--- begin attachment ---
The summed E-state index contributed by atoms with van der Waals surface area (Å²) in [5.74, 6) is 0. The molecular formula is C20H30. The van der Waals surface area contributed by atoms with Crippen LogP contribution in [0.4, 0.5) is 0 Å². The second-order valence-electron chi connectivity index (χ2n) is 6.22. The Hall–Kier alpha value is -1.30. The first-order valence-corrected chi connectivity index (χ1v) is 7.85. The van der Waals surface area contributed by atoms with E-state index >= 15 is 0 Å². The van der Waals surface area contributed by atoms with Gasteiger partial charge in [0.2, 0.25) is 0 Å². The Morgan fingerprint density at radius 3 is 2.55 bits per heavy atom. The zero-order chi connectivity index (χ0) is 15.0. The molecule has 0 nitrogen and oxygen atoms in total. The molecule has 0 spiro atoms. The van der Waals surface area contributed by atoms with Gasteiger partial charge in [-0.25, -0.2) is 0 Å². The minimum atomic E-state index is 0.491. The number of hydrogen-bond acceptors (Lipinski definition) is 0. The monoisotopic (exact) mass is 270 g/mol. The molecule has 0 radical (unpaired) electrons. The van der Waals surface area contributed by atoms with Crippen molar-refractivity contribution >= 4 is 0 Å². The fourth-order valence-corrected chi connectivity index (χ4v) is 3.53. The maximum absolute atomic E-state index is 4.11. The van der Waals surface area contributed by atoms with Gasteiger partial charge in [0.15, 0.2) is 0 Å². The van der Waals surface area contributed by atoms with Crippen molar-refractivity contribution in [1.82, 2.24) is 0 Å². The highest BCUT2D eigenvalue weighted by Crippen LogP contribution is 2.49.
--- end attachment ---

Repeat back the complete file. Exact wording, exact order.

The summed E-state index contributed by atoms with van der Waals surface area (Å²) in [5.74, 6) is 0. The molecular formula is C20H30. The van der Waals surface area contributed by atoms with Crippen LogP contribution in [0.4, 0.5) is 0 Å². The second-order valence-electron chi connectivity index (χ2n) is 6.22. The Hall–Kier alpha value is -1.30. The first-order valence-corrected chi connectivity index (χ1v) is 7.85. The van der Waals surface area contributed by atoms with E-state index >= 15 is 0 Å². The van der Waals surface area contributed by atoms with Gasteiger partial charge in [0.2, 0.25) is 0 Å². The Morgan fingerprint density at radius 3 is 2.55 bits per heavy atom. The zero-order chi connectivity index (χ0) is 15.0. The molecule has 0 nitrogen and oxygen atoms in total. The molecule has 0 spiro atoms. The van der Waals surface area contributed by atoms with Gasteiger partial charge in [-0.25, -0.2) is 0 Å². The minimum atomic E-state index is 0.491. The number of hydrogen-bond acceptors (Lipinski definition) is 0. The monoisotopic (exact) mass is 270 g/mol. The molecule has 0 radical (unpaired) electrons. The van der Waals surface area contributed by atoms with Crippen molar-refractivity contribution >= 4 is 0 Å². The fourth-order valence-corrected chi connectivity index (χ4v) is 3.53. The maximum absolute atomic E-state index is 4.11. The van der Waals surface area contributed by atoms with Gasteiger partial charge in [0.15, 0.2) is 0 Å². The van der Waals surface area contributed by atoms with Crippen molar-refractivity contribution in [1.82, 2.24) is 0 Å². The highest BCUT2D eigenvalue weighted by Crippen LogP contribution is 2.49.